Social Network With No Revenue or Assets Somehow Worth $4.75 Billion

Perhaps CYNK is proof that we're in a tech bubble. Or maybe investors are getting taken for a ride. Either way, a Belize-based "social networking" startup that has no assets, no revenue, no members, and one employee has seen its value shoot up 27,066 percent in the last month.

The rising stock has put the company's market cap north of $4.75 billion—more than real (if not terrible) companies such as Groupon and Zynga. But no one has heard of CYNK. And for good reason: according to Business Insider, their "social network" is garbage and making no money.

The website associated with the company is introbiz.com. On introbiz.com, under the "About IntroBiz" section, it states that, "Thru our marketplace you may both buy and sell the ability to socially connect to individuals such as celebrities, business owners, and talented IT professionals."

This premise, as we understand it, is basically a Facebook-like social network where you would pay IntroBiz (or CYNK, or whoever), to connect you with someone else. [...]

According to data on Yahoo Finance, the company reported no revenue for any of its fiscal years ended on Dec. 31 2011, 2012, or 2013. This data also shows that the company's total operating loss for 2013 totaled $1.5 million.

Social Network With No Revenue or Assets Somehow Worth $4.75 Billion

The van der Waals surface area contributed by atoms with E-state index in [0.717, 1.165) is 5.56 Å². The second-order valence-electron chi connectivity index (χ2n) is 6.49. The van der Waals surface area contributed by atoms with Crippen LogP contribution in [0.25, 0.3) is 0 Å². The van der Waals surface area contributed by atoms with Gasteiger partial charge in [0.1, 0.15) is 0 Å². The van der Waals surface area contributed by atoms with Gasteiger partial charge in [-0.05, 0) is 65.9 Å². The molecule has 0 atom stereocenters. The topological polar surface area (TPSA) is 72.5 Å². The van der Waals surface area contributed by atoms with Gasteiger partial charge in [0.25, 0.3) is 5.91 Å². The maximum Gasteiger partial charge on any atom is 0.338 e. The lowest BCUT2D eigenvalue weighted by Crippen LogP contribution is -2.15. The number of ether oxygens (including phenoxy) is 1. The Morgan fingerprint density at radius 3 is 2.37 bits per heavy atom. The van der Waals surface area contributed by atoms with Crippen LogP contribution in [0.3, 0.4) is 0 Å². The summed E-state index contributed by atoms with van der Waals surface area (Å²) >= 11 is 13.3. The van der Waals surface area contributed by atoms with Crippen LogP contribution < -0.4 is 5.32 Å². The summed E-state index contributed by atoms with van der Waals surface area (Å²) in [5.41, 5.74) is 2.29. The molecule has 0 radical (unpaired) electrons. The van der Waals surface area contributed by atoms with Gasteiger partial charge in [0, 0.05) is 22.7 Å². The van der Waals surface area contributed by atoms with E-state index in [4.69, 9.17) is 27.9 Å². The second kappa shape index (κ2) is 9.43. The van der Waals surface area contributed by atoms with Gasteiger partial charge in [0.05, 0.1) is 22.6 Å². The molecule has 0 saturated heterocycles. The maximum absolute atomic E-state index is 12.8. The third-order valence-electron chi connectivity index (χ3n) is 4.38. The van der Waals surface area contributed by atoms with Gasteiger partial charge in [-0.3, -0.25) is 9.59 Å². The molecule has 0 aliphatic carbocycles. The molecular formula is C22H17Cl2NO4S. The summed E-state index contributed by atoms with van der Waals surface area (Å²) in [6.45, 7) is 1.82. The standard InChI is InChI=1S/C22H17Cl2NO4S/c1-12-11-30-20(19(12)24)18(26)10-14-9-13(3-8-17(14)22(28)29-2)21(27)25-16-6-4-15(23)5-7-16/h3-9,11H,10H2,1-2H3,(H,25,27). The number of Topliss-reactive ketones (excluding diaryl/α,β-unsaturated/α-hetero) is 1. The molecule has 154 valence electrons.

Zero Hedge dug up CYNK's bleak 10-K statement. The company itself acknowledges they are losing money and warns of the potential of a "possibly closure of our busiess [sic]."

We have not yet commenced our full scale business operations and we have not yet realized any revenues.

We have minimal operating history upon which an evaluation of our future prospects can be made. Based upon current plans, we expect to incur operating losses in future periods as we incurred significant expenses associated with the initial startup of our business. Further, we cannot guarantee that we will be successful in realizing revenues or in achieving or sustaining positive cash flow at any time in the future. Any such failure could result in the possible closure of our busiess or force us to seek additional capital through loans or additional sales of our equity securities to continue business operations.

And yet Wall Street is juicing the stock to obscene levels.

It's not entirely clear what is happening. Seeking Alpha reports that paid stock promoters were pimping the stock in mid-June, which explains their initial jump in value. But what has happened since remains a mystery.

Is it a case of Wall Street tech hubris pumping up the value of a worthless company, 2000-style? Or is this just a genius stock scam? Bloomberg's Nick Summers isn't convinced it's either:

It's a penny stock with so little volume that a few trades can send its price skyrocketing, or plummeting. In theory, all its shares together, priced at its current $41, add up to a market value of $5 billion, more than a bunch of recognizable, legitimate companies. In practice, that means nothing: No one is actually going to fork over that much money and risk going broke if the entire operation proves to be a phantom.

Regardless, Marlon Luis Sanchez, CYNK's "president, CEO, CFO, chief accounting officer, secretary, treasurer, and director" is proving to be one of tech's most effective do-nothing founders.